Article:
A superlative railway bridge
Many car drivers have already noticed the construction work close to the A3, just past the Aire de Berchem in direction Luxembourg. It is not uncommon for cars to slow down, much to the displeasure of the cars behind them, in order to get a glimpse on the metallic construction, which will become one of the largest of its kind in Europe over the next few months.
It is not without pride that Rui, CFL’s project manager for the new line, show us around the impressive construction site. The so-called OA 14 (ouvrage d’art or engineering structure) belongs to one of 7 structures, which are being built as part of the new Luxembourg – Bettembourg line. Nevertheless, it stands out among the other bridges as a bridge of superlatives.
One of the biggest steel railway arch bridges in Europe
With its length of 200 meters, its width of 18,5 meters and its dizzying height, a 40-metre arch (from the roadway slab below to the top edge of the upper arch), the bridge, which will later carry the two new tracks of the new Luxembourg – Bettembourg line over the A3, belongs to the largest steel railway arch bridges of the “bow-string” type to be admired in Europe. At the end of the mounting and welding work, the metal framework, including the reinforced roadway slab, but without concrete, will already weigh 5.900 tonnes – a real heavy load among Luxembourg’s bridges. Despite its length and size, the bridge has to adapt perfectly to the future geometric alignment of the new line.
The completion of the lower part of the bridge
Until October 2021 international specialists weld together the 22 individual parts of the two tension bands, including the roadway slap. The transport weight of the welded individual parts (steel caissons) from Belgium and France ranges from 40 and 120 tonnes. The tension bands, sort of the main lateral parts of the roadway slab, are connected with imposingly thick steel cross beams (oder ties, oder bars). At the end of the welding work, over 200 cross beams will connect the two tension bands. In addition, the roadway slab will be braced in the transverse direction by diagonally attached struts in the shape of a St. Andrew’s cross.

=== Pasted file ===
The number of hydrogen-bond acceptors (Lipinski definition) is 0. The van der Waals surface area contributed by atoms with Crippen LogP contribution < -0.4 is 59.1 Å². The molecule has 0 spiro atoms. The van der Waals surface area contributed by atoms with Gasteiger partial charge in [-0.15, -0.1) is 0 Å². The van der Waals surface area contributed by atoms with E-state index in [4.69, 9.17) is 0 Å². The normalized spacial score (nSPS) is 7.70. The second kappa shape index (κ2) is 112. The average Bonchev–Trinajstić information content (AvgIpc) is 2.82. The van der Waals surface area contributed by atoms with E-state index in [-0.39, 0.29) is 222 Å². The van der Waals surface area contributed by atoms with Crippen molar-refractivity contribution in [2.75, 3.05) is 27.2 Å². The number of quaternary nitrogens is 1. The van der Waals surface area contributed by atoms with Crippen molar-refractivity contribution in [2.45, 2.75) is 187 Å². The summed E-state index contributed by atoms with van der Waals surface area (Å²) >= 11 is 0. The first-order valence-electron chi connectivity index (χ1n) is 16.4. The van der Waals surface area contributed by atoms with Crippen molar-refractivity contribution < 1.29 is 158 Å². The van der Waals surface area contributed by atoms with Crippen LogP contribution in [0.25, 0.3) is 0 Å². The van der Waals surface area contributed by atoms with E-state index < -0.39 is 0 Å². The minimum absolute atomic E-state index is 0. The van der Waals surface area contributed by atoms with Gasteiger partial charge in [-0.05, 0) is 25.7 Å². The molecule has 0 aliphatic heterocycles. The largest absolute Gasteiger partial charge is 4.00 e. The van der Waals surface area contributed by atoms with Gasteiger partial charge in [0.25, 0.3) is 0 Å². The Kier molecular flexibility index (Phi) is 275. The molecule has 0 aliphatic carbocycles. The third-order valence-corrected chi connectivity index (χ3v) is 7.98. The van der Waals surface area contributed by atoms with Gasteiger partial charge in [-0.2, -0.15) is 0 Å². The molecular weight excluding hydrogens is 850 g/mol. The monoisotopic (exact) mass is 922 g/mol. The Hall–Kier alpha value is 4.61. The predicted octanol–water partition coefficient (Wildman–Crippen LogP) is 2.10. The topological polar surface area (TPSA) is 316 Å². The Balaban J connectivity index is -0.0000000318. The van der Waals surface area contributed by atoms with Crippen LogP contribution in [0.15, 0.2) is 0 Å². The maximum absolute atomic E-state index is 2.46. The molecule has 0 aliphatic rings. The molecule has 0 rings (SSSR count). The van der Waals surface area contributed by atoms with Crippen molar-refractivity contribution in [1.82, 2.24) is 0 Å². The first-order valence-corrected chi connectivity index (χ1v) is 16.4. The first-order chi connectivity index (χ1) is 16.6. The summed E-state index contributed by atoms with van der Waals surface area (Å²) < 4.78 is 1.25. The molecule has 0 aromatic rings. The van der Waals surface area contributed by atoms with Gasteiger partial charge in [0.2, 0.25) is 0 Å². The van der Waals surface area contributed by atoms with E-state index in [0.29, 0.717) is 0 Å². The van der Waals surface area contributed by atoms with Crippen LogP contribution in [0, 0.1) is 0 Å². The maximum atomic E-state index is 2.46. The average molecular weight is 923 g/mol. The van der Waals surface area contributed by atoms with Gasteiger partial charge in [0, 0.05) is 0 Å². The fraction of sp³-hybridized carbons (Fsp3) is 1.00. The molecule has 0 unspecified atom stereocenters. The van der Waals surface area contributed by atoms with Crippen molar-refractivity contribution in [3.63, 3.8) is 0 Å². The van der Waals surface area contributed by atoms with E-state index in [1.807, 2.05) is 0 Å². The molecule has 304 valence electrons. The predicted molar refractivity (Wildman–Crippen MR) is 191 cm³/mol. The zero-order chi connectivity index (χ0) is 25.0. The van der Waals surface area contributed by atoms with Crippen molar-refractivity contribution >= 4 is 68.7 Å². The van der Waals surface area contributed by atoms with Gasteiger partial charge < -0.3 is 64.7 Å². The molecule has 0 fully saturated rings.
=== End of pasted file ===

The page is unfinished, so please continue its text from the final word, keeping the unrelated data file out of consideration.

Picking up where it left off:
A lighter bridge through air
What may seem logical at first glance turns out to be a genius idea by the planners. In order to reduce the self-weight of the bridge (5.900 tonnes of pure metal framework), the planers of the roadway slab rely on lightweight hollow bodies made of plastic (Cobiax) in combination with lightweight concrete. These so-called “cobiax elements” are located between the different cross beams, so that the planned weight saving in concrete can be achieved, which will then later have a positive effect on the entire supporting structure in its final state when put into operation. However, the amount of concrete poured is completely sufficient to guarantee the stability of the bridge, even under load. This trick concept not only makes the bridge “lighter”, but also reduces the resource consumption of concrete – which saves time and money.
The next steps
After completion of the welding work in October 2021, construction of the double arcs starts. These will also be delivered in individual elements (steel caissons) to then expertly be assembled and welded by skilled workers using specially erected temporary towers. After the arches have been assembled, another exciting moment arrives: the bridge is gradually raised to the level of the bridge bearings using hydraulic presses, aligned and finally brought into its final position by special vehicles (KAMAG). A feat of strength over the six-lane motorway that is scheduled to take place at the end of 2022.